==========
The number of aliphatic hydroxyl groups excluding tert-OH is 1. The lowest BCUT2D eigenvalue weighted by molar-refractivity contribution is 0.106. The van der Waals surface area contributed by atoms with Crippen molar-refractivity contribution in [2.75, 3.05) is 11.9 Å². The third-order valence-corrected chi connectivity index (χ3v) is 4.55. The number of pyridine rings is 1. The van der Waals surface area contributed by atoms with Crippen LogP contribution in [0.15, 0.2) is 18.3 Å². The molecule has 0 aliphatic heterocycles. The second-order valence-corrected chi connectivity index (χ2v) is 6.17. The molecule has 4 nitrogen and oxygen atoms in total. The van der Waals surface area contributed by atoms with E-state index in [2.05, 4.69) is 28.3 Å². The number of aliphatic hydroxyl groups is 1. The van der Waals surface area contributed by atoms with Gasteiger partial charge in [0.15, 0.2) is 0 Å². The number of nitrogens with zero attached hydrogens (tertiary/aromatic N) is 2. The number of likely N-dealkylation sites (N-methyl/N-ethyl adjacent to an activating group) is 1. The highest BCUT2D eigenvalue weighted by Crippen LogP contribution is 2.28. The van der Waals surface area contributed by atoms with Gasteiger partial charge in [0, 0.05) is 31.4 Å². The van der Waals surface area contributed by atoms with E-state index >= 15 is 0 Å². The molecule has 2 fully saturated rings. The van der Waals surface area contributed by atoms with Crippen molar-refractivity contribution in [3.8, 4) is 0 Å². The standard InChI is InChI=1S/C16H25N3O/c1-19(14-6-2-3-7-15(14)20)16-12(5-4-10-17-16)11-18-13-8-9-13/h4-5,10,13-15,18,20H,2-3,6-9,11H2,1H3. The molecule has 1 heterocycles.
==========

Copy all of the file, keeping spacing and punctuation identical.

The number of aliphatic hydroxyl groups excluding tert-OH is 1. The lowest BCUT2D eigenvalue weighted by molar-refractivity contribution is 0.106. The van der Waals surface area contributed by atoms with Crippen molar-refractivity contribution in [2.75, 3.05) is 11.9 Å². The third-order valence-corrected chi connectivity index (χ3v) is 4.55. The number of pyridine rings is 1. The van der Waals surface area contributed by atoms with Crippen LogP contribution in [0.15, 0.2) is 18.3 Å². The molecule has 0 aliphatic heterocycles. The second-order valence-corrected chi connectivity index (χ2v) is 6.17. The molecule has 4 nitrogen and oxygen atoms in total. The van der Waals surface area contributed by atoms with E-state index in [2.05, 4.69) is 28.3 Å². The number of aliphatic hydroxyl groups is 1. The van der Waals surface area contributed by atoms with Gasteiger partial charge in [0.15, 0.2) is 0 Å². The number of nitrogens with zero attached hydrogens (tertiary/aromatic N) is 2. The number of likely N-dealkylation sites (N-methyl/N-ethyl adjacent to an activating group) is 1. The highest BCUT2D eigenvalue weighted by Crippen LogP contribution is 2.28. The van der Waals surface area contributed by atoms with Gasteiger partial charge in [0, 0.05) is 31.4 Å². The van der Waals surface area contributed by atoms with E-state index >= 15 is 0 Å². The molecule has 2 fully saturated rings. The van der Waals surface area contributed by atoms with Crippen molar-refractivity contribution in [3.8, 4) is 0 Å². The standard InChI is InChI=1S/C16H25N3O/c1-19(14-6-2-3-7-15(14)20)16-12(5-4-10-17-16)11-18-13-8-9-13/h4-5,10,13-15,18,20H,2-3,6-9,11H2,1H3. The molecule has 1 heterocycles.